Lake Suwa sits in the Kino Mountains of central Japan, in a region sometimes called the Japanese Alps. When the lake freezes over, daily temperature changes cause the ice to expand and contract, cracking the surface and forcing it upward into a ridge.* Legend has it that the ridge, called the omiwatari, is formed by the feet of the Shinto gods as they cross the lake. Every year since at least 1443, the priests who live at the shrine on the edge of Lake Suwa have carefully recorded the date the ridge appears.
In 1693, on the other side of the world, a Finnish merchant named Olof Ahlbom started recording the date and time of the spring ice breakup on the Torne River, which forms part of the border between Sweden and Finland. Though Ahlbom’s recordkeeping was interrupted in 1715, when he had to flee a Russian invasion, he resumed it after he returned home in 1721, and it has been carried on by other observers ever since.
When scientists want to glimpse the climate of the ancient past, they almost always have to use indirect evidence—changes in tree rings, ice-core layers, or pollen deposits. But the ice records from Japan and Finland, which are the longest of their kind, give us a more direct look at the climate our distant ancestors experienced.
John Magnuson, an ecologist at the University of Wisconsin-Madison, was introduced to the Japanese and Finnish data in the 1990s, when he convened an international group of scientists to compare ice records from across the Northern Hemisphere. Only recently, however, did Magnuson team up with ecologist Sapna Sharma of Toronto’s York University for a more detailed analysis of the very longest records. Magnuson, Sharma and their colleagues arranged for translations of the notations—some of which were made on fragile rice paper—consulted experts about local conditions, and, in the case of the Lake Suwa data, struggled to decode a calendar that not only differed from the Western calendar but varied depending on which shrine was using it. “It was a truly interdisciplinary project,” says Sharma.
The results of their study, published today in Nature Scientific Reports, show that since the Industrial Revolution, changes in the timing of freeze and thaw have accelerated, and suggest that the yearly rhythm of the ice in both places has become more closely tied to the concentrations of carbon dioxide in the atmosphere. Extreme events have become more common, too: In the first 250 years that Shinto priests recorded the appearance of the ice ridge on Lake Suwa, for instance, there were only three years during which the lake did not freeze. Between 1955 and 2004, there were 12 freeze-free years on Lake Suwa; between 2005 and 2014, there were five. (Magnuson reports that the lake did not freeze during the winters of 2015 or 2016, either.)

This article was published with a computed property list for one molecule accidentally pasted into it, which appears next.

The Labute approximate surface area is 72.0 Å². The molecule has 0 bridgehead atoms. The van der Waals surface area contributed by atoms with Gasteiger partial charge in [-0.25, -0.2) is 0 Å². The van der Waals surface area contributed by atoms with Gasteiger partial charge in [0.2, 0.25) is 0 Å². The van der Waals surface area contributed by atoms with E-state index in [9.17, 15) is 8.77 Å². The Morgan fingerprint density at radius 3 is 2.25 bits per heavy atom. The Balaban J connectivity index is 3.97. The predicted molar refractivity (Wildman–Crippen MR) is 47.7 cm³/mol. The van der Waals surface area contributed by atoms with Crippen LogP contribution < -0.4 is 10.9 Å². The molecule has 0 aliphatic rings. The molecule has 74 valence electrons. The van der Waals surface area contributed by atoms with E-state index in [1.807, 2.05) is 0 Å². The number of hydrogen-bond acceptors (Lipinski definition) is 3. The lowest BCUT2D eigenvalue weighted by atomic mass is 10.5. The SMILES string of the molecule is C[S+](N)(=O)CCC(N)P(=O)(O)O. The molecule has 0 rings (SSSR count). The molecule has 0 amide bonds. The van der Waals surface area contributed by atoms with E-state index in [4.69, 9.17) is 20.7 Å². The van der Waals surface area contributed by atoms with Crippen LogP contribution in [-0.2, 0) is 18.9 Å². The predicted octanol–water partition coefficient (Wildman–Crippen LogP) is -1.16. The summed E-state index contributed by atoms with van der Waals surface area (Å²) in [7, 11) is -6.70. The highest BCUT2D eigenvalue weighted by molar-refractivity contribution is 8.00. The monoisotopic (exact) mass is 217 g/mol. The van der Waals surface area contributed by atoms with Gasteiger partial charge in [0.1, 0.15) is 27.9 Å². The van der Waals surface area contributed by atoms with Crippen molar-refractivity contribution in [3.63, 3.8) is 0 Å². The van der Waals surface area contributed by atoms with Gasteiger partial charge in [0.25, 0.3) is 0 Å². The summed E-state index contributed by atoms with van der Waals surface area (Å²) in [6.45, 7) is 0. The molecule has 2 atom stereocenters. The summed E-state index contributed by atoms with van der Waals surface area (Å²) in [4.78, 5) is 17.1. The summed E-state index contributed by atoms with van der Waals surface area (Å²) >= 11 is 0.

Many scientists have plumbed the journals of birdwatchers, botanists, and other observers for evidence of climate change. Henry David Thoreau’s notes from Walden Pond in the mid-1800s show that some flowers once bloomed much later than they do now , and naturalist Joseph Grinnell’s obsessive surveys of California wildlife from the early 1900s show that some mammal species are moving northward and uphill from their earlier territories. These observations are snapshots of the relatively recent past, detailed pictures taken over just a few years and compared with records from a century or so ago. But the ice records from Japan and Finland are epic movies, telling a much more complete story of the changes humans have wrought on the climate over time.
These long, quietly sustained records, the work of generations, could also be seen as a preview of sorts, hinting at the human cooperation and persistence needed to cope with the changes ahead. Those changes could be great indeed: If atmospheric carbon-dioxide concentrations and air temperatures continue to rise, the researchers conclude, the gods of Shinto legend may one day cross Lake Suwa for the last time.
*This story has been corrected to say that temperature variations, rather than hot springs in the lake, cause the ice to crack and form a ridge.
Michelle Nijhuis is a regular contributor to National Geographic. Follow her on her website and on Twitter.